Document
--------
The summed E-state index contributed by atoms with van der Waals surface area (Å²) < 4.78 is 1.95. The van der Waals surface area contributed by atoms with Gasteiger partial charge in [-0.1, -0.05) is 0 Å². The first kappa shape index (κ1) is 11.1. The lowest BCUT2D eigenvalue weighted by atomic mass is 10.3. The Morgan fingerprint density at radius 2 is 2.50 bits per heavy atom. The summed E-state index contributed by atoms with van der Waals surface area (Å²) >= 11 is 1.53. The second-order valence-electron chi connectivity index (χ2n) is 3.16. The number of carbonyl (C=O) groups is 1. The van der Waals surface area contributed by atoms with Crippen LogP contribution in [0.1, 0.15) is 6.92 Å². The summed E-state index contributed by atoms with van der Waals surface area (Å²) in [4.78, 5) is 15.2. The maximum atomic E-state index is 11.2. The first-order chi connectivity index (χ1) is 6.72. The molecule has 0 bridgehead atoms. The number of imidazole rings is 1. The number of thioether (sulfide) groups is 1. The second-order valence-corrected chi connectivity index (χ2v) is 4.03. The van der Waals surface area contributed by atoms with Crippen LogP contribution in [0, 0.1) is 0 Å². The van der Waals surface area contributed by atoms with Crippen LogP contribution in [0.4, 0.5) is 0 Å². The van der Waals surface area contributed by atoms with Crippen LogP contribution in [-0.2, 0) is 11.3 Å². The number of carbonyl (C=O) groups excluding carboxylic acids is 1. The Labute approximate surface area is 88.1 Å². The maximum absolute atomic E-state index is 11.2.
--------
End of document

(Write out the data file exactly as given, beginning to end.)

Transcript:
The summed E-state index contributed by atoms with van der Waals surface area (Å²) < 4.78 is 1.95. The van der Waals surface area contributed by atoms with Gasteiger partial charge in [-0.1, -0.05) is 0 Å². The first kappa shape index (κ1) is 11.1. The lowest BCUT2D eigenvalue weighted by atomic mass is 10.3. The Morgan fingerprint density at radius 2 is 2.50 bits per heavy atom. The summed E-state index contributed by atoms with van der Waals surface area (Å²) >= 11 is 1.53. The second-order valence-electron chi connectivity index (χ2n) is 3.16. The number of carbonyl (C=O) groups is 1. The van der Waals surface area contributed by atoms with Crippen LogP contribution in [0.1, 0.15) is 6.92 Å². The summed E-state index contributed by atoms with van der Waals surface area (Å²) in [4.78, 5) is 15.2. The maximum atomic E-state index is 11.2. The first-order chi connectivity index (χ1) is 6.72. The molecule has 0 bridgehead atoms. The number of imidazole rings is 1. The number of thioether (sulfide) groups is 1. The second-order valence-corrected chi connectivity index (χ2v) is 4.03. The van der Waals surface area contributed by atoms with Crippen LogP contribution in [0, 0.1) is 0 Å². The van der Waals surface area contributed by atoms with Crippen LogP contribution in [0.4, 0.5) is 0 Å². The van der Waals surface area contributed by atoms with Crippen LogP contribution in [-0.2, 0) is 11.3 Å². The number of carbonyl (C=O) groups excluding carboxylic acids is 1. The Labute approximate surface area is 88.1 Å². The maximum absolute atomic E-state index is 11.2.